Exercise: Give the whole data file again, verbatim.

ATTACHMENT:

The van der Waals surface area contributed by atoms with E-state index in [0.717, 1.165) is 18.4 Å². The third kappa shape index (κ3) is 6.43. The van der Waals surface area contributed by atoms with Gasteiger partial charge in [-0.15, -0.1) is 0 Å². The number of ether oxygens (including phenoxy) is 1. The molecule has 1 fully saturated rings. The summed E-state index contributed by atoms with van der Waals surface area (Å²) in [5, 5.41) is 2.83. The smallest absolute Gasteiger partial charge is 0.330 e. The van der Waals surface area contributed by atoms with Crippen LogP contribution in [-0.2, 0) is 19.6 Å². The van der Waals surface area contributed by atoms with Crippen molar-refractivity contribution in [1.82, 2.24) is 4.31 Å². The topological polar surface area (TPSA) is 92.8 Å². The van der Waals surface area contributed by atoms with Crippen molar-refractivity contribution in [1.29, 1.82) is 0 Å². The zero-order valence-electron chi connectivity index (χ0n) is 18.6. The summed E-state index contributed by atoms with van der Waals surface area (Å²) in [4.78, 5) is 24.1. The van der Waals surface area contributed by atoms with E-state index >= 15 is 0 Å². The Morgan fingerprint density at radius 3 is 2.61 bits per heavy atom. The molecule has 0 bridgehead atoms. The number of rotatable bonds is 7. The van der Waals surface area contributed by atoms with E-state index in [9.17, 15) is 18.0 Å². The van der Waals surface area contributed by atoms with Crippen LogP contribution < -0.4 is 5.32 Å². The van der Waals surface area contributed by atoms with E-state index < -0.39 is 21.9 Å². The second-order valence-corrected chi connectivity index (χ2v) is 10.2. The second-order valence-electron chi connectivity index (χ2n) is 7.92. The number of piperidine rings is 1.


The van der Waals surface area contributed by atoms with E-state index in [0.717, 1.165) is 18.4 Å². The third kappa shape index (κ3) is 6.43. The van der Waals surface area contributed by atoms with Gasteiger partial charge in [-0.15, -0.1) is 0 Å². The number of ether oxygens (including phenoxy) is 1. The molecule has 1 fully saturated rings. The summed E-state index contributed by atoms with van der Waals surface area (Å²) in [5, 5.41) is 2.83. The smallest absolute Gasteiger partial charge is 0.330 e. The van der Waals surface area contributed by atoms with Crippen LogP contribution in [-0.2, 0) is 19.6 Å². The van der Waals surface area contributed by atoms with Crippen molar-refractivity contribution in [1.82, 2.24) is 4.31 Å². The topological polar surface area (TPSA) is 92.8 Å². The van der Waals surface area contributed by atoms with Crippen molar-refractivity contribution in [1.29, 1.82) is 0 Å². The zero-order valence-electron chi connectivity index (χ0n) is 18.6. The summed E-state index contributed by atoms with van der Waals surface area (Å²) in [4.78, 5) is 24.1. The van der Waals surface area contributed by atoms with E-state index >= 15 is 0 Å². The Morgan fingerprint density at radius 3 is 2.61 bits per heavy atom. The molecule has 0 bridgehead atoms. The number of rotatable bonds is 7. The van der Waals surface area contributed by atoms with E-state index in [9.17, 15) is 18.0 Å². The van der Waals surface area contributed by atoms with Crippen LogP contribution < -0.4 is 5.32 Å². The van der Waals surface area contributed by atoms with E-state index < -0.39 is 21.9 Å². The second-order valence-corrected chi connectivity index (χ2v) is 10.2. The second-order valence-electron chi connectivity index (χ2n) is 7.92. The number of piperidine rings is 1.